I didn’t read the original post either but if the bus arrives 5 min after the shift it means the employee is leaving even earlier to get to the stop. What is so difficult about waiting for a mere 30 min for the next bus? It’s a job, I get tired of employees who think their jobs are an inconvenience.

      1. Under Stand*

        In our town, there are some busses that are every half hour. Other busses are every hour. And if you have to catch a connection from one to the other, if you have to wait that half hour for the first bus, it may mean you miss the second by 5 minutes so now you are taking an extra hour and a half to get home.

        Just something to think about.

    1. Julie*

      I appreciate the sentiment, but as someone who’s been in this situation, it really is annoying to know that if you could only get out of work 5 minutes early, you could be home a half-hour earlier. (Particularly if the buses worked out that you could arrive 5 minutes early as well, so you’re not trying to cheat on overall time worked.) That’s a half-hour you’re sitting at a bus stop, potentially in the cold, rain, or extreme heat. A half-hour you’re *not* spending cooking dinner, taking care of kids, or doing the myriad other things you could be doing at home. A half-hour may be the difference between arriving at a class on time or late, or getting to an early-evening group fitness class or needing to wait an hour or more for the next one.

      Is a half-hour the end of the world? No. Could they wait? Sure. But if there’s an easy work-around, like coming in 5 minutes early and leaving 5 minutes early, I see no reason not to take it.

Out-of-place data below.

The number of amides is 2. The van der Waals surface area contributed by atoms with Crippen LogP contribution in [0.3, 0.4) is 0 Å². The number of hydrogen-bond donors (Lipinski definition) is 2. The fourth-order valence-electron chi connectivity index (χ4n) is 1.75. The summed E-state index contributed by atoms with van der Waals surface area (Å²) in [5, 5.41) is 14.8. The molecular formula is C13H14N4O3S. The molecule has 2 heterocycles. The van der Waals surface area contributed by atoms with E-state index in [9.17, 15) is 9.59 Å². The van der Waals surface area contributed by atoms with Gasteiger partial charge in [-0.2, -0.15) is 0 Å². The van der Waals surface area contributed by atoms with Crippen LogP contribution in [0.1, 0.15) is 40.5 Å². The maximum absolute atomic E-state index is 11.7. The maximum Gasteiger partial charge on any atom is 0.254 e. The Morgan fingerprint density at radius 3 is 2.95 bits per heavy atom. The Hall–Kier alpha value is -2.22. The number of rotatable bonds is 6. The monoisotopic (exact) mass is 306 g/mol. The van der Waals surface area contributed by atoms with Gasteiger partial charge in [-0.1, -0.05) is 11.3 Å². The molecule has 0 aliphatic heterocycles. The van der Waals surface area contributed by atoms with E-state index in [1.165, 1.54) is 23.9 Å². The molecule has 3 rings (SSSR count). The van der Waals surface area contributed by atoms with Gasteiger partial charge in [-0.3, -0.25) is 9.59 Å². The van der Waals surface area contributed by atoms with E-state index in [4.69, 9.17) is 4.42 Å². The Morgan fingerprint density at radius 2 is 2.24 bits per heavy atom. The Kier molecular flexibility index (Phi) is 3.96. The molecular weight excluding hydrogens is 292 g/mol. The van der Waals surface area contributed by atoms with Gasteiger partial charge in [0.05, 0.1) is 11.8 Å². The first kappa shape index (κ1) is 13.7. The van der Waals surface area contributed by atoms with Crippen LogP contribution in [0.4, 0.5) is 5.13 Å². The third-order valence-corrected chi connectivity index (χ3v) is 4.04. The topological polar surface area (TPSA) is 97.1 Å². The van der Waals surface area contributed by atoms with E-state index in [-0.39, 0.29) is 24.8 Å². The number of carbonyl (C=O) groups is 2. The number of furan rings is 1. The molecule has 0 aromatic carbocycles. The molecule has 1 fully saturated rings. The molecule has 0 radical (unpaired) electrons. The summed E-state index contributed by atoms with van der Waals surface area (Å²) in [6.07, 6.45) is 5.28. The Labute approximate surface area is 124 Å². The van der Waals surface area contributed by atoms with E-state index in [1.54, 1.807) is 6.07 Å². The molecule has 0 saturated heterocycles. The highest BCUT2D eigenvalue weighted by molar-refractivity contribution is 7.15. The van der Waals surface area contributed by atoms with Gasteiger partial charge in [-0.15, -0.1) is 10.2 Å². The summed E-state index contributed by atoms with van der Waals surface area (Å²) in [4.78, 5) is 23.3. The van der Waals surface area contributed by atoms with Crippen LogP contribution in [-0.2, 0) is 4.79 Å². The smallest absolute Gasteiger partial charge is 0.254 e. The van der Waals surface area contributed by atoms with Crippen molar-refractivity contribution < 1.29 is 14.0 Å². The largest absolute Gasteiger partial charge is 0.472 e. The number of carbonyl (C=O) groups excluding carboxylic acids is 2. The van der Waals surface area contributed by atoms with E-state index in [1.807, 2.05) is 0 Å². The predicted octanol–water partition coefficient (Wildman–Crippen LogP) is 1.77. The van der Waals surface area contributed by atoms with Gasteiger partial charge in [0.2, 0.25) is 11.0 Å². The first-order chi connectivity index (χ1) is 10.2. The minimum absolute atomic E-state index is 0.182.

1. Cassie*

        Yeah, taking the next bus (30 mins later) may not seem like a big deal, but there are other variables to take into account. For example, if you take this bus at 5:05pm, you get to your destination in one hour. If you take the 5:35pm bus, it will take you 90 minutes. Or something like that.

        It’s great for an employer to allow some flexibility for something that can be arranged easily (e.g., start 5 minutes earlier, end 5 minutes early). Especially considering the employee probably comes in earlier anyway (you can’t cut it too close with bus schedules after all).

      2. fposte*

        Then throw in the possibility that there’s day care and extra charges involved if you’re half an hour later.

    2. Vicki*

      If she is paid for the shift and only for the shift, that extra half hour is on her time. THAT’s the inconvenience, not the job.

    3. -*

      That’s what I’m thinking, she could work a little later, until like 5:10, then by the time the computer gets turned off, she goes to the bathroom, gets to the bus, its 5:20. 10 minutes til bus comes. Big deal!

  7. Anonymous*

    “There’s a difference between enjoying what you do and just being there for a pay check, and I think that difference is evident in a lot of the responses.”

    To get employees that are not just there for a paycheck, you’ve got to be willing to treat them like adults. If an employee is working through lunch and getting a lot done, is 5 minutes really going to make a difference?

    I can understand when things need to be covered, but even when I worked retail most of my managers were sensitive to the fact that the employees had lives outside of work- the ones that didn’t seemed to have trouble keeping fully staffed. And employees were sensitive to the fact that some had to leave a bit earlier to pick up kids/catch a bus. (But then, we also got paid for every minute worked.)

    1. Aaron*